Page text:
Whether developing better strategies to control the spread of invasive species or determining the best way to combat wildfires, the techniques allow researchers to take a broader, more systematic approach to finding the best possible solutions.
"We believe this center is poised to be a global hub for mathematical and biological research," said Gross. "By taking a unique approach to scientific collaboration across a variety of disciplines, NIMBioS will have an immediate impact."
According to Jim Collins, NSF assistant director for biological sciences, the center reflects recent shifts in biology.
"At the start of the 21st century, biologists will become increasingly quantitative and interdisciplinary," said Collins. "This new institute has a broad mandate to pursue excellence at the interface of the life sciences and mathematics. In fulfilling this mission it complements previous and current efforts to stimulate quantitative thinking in biology while fostering interdisciplinary research and education. NIMBioS is an exciting addition to an increasing NSF portfolio at the interface of the life and physical sciences."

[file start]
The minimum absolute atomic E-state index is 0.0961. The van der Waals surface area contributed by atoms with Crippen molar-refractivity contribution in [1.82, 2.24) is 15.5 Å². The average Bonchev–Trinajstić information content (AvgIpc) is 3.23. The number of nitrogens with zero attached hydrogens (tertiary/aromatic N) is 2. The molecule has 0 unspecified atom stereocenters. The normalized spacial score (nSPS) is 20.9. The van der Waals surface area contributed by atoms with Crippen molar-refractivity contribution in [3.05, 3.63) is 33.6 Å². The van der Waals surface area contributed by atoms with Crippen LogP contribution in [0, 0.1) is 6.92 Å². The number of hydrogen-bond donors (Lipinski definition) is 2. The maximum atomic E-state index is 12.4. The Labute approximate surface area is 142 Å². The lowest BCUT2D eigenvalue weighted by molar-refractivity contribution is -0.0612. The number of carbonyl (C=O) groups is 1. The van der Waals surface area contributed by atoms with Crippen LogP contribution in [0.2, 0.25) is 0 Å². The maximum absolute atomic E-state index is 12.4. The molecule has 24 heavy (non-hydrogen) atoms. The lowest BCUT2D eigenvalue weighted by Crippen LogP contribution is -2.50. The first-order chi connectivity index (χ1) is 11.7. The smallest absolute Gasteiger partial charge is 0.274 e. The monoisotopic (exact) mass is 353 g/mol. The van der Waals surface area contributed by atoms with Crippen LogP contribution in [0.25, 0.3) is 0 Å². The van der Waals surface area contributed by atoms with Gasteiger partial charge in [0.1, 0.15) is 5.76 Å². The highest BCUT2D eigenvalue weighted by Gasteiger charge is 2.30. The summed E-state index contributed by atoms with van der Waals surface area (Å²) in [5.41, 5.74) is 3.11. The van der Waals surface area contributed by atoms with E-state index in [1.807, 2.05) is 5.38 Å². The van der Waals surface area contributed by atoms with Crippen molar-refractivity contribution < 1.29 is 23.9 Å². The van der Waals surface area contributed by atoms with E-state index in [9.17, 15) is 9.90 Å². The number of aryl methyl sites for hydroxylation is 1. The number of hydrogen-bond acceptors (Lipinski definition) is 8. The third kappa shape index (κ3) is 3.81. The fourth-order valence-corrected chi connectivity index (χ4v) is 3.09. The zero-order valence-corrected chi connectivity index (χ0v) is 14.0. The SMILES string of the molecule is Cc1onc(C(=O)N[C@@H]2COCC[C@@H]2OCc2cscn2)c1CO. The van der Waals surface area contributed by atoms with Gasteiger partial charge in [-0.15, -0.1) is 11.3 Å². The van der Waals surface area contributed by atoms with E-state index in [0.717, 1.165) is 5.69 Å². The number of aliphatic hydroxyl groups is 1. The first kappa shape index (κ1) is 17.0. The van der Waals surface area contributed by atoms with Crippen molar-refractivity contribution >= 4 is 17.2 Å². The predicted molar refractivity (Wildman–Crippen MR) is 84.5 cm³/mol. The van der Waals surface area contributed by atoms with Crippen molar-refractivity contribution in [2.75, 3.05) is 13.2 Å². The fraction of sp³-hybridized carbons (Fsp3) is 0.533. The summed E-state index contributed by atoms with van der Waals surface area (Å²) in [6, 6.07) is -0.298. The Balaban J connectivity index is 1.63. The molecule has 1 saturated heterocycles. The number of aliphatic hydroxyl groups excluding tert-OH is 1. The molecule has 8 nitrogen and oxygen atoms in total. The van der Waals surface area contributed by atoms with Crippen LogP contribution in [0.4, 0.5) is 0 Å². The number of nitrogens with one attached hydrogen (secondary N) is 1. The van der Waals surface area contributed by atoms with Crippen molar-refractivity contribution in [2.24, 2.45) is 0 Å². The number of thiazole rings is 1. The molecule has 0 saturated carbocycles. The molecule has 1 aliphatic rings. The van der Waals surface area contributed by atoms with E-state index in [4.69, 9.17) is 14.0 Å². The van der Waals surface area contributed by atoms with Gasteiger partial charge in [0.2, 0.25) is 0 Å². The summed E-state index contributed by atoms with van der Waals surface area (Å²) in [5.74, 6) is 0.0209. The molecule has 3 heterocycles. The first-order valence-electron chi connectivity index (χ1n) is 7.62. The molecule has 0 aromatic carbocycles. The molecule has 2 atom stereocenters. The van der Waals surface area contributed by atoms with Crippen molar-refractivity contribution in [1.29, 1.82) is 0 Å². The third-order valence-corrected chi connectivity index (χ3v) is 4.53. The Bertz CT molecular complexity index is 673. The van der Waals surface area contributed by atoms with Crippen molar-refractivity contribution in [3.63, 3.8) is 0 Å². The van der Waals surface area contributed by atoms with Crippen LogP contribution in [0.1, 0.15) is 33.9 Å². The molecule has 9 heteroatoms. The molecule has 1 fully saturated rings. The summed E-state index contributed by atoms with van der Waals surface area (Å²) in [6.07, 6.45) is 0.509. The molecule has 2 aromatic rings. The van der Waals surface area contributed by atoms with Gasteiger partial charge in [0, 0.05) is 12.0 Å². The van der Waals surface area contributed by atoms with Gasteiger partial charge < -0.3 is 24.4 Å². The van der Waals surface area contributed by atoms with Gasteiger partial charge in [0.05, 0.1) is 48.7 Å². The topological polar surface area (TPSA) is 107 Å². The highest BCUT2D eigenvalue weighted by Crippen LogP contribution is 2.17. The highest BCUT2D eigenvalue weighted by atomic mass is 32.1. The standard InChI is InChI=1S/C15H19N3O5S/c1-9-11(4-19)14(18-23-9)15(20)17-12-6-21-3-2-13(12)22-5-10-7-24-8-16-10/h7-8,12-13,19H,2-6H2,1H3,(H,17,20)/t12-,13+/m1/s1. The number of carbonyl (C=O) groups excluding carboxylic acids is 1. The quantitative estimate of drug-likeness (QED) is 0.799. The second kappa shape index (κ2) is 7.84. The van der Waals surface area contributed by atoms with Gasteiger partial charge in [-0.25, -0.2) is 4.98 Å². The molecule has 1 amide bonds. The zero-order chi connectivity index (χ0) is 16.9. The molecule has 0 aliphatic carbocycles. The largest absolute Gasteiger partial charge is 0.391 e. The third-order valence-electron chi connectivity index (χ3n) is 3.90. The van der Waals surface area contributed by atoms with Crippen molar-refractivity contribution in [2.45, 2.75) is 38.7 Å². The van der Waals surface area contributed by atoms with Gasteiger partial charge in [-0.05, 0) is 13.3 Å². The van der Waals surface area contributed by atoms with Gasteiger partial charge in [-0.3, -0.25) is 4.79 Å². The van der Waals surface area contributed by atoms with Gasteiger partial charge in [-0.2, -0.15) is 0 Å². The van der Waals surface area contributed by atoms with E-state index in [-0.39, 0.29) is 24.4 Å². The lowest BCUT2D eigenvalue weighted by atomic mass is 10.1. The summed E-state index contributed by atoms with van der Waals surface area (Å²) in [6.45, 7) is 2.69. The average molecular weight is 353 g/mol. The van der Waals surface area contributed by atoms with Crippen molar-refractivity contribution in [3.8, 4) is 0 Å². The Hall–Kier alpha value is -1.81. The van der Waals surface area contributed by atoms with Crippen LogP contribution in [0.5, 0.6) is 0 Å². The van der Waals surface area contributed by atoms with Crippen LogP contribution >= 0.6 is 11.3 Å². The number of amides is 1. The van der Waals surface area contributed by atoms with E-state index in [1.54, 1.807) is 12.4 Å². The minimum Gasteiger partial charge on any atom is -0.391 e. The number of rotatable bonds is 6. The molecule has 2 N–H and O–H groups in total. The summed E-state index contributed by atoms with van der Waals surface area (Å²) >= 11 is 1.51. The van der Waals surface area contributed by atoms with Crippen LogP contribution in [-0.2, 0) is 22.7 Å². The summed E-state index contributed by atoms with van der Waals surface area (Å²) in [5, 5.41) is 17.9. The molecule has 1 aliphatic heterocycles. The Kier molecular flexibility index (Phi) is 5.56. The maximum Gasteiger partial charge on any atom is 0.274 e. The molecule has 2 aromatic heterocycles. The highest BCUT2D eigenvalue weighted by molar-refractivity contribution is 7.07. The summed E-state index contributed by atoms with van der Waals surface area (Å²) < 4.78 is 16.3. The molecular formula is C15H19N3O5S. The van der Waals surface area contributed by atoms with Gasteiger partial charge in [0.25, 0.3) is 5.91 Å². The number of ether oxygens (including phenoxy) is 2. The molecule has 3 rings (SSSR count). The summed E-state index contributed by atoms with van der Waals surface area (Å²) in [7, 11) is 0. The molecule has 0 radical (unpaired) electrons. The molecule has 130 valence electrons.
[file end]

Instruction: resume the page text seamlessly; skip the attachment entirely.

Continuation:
NIMBioS will bring together small groups of researchers from mathematics, biology and other fields to investigate very specific applied issues that face the country, as well as fundamental scientific problems.
"This is about connecting the right people with one another, and then facilitating that connection," said Graham Hickling, an associate professor of forestry, wildlife and fisheries at the UT Institute of Agriculture. Hickling serves as associate director for partner relations at NIMBioS.
In addition to these small working groups, the institute will host
larger gatherings on biological topics and on how to apply the tools of
computational science to biology in general. Sergey Gavrilets, a professor
of math and ecology and evolutionary biology at
|SOURCE University of Tennessee|
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